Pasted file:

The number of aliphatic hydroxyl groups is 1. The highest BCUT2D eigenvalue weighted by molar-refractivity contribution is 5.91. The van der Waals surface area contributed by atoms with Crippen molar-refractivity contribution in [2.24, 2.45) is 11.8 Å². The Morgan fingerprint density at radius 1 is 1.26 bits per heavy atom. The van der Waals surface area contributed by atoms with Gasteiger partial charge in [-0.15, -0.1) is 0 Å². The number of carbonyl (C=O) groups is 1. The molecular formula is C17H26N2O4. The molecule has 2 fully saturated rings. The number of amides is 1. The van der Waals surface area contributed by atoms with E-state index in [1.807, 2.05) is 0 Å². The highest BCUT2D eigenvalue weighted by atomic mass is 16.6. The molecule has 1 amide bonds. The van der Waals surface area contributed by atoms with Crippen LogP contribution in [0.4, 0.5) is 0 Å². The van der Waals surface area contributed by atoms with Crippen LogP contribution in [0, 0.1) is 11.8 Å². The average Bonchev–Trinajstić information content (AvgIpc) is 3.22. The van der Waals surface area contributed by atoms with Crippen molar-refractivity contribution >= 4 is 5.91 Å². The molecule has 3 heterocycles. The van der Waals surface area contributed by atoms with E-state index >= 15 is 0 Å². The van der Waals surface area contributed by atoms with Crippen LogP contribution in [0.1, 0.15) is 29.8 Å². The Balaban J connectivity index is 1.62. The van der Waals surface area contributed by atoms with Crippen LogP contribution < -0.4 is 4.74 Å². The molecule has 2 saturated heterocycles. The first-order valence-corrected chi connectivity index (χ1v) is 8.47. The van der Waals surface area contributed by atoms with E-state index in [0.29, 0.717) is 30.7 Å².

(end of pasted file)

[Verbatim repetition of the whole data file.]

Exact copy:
The number of aliphatic hydroxyl groups is 1. The highest BCUT2D eigenvalue weighted by molar-refractivity contribution is 5.91. The van der Waals surface area contributed by atoms with Crippen molar-refractivity contribution in [2.24, 2.45) is 11.8 Å². The Morgan fingerprint density at radius 1 is 1.26 bits per heavy atom. The van der Waals surface area contributed by atoms with Gasteiger partial charge in [-0.15, -0.1) is 0 Å². The number of carbonyl (C=O) groups is 1. The molecular formula is C17H26N2O4. The molecule has 2 fully saturated rings. The number of amides is 1. The van der Waals surface area contributed by atoms with E-state index in [1.807, 2.05) is 0 Å². The highest BCUT2D eigenvalue weighted by atomic mass is 16.6. The molecule has 1 amide bonds. The van der Waals surface area contributed by atoms with Crippen LogP contribution in [0.4, 0.5) is 0 Å². The van der Waals surface area contributed by atoms with Crippen LogP contribution in [0, 0.1) is 11.8 Å². The average Bonchev–Trinajstić information content (AvgIpc) is 3.22. The van der Waals surface area contributed by atoms with Crippen molar-refractivity contribution >= 4 is 5.91 Å². The molecule has 3 heterocycles. The van der Waals surface area contributed by atoms with E-state index >= 15 is 0 Å². The van der Waals surface area contributed by atoms with Crippen LogP contribution in [0.1, 0.15) is 29.8 Å². The Balaban J connectivity index is 1.62. The van der Waals surface area contributed by atoms with Crippen LogP contribution < -0.4 is 4.74 Å². The molecule has 2 saturated heterocycles. The first-order valence-corrected chi connectivity index (χ1v) is 8.47. The van der Waals surface area contributed by atoms with E-state index in [0.29, 0.717) is 30.7 Å².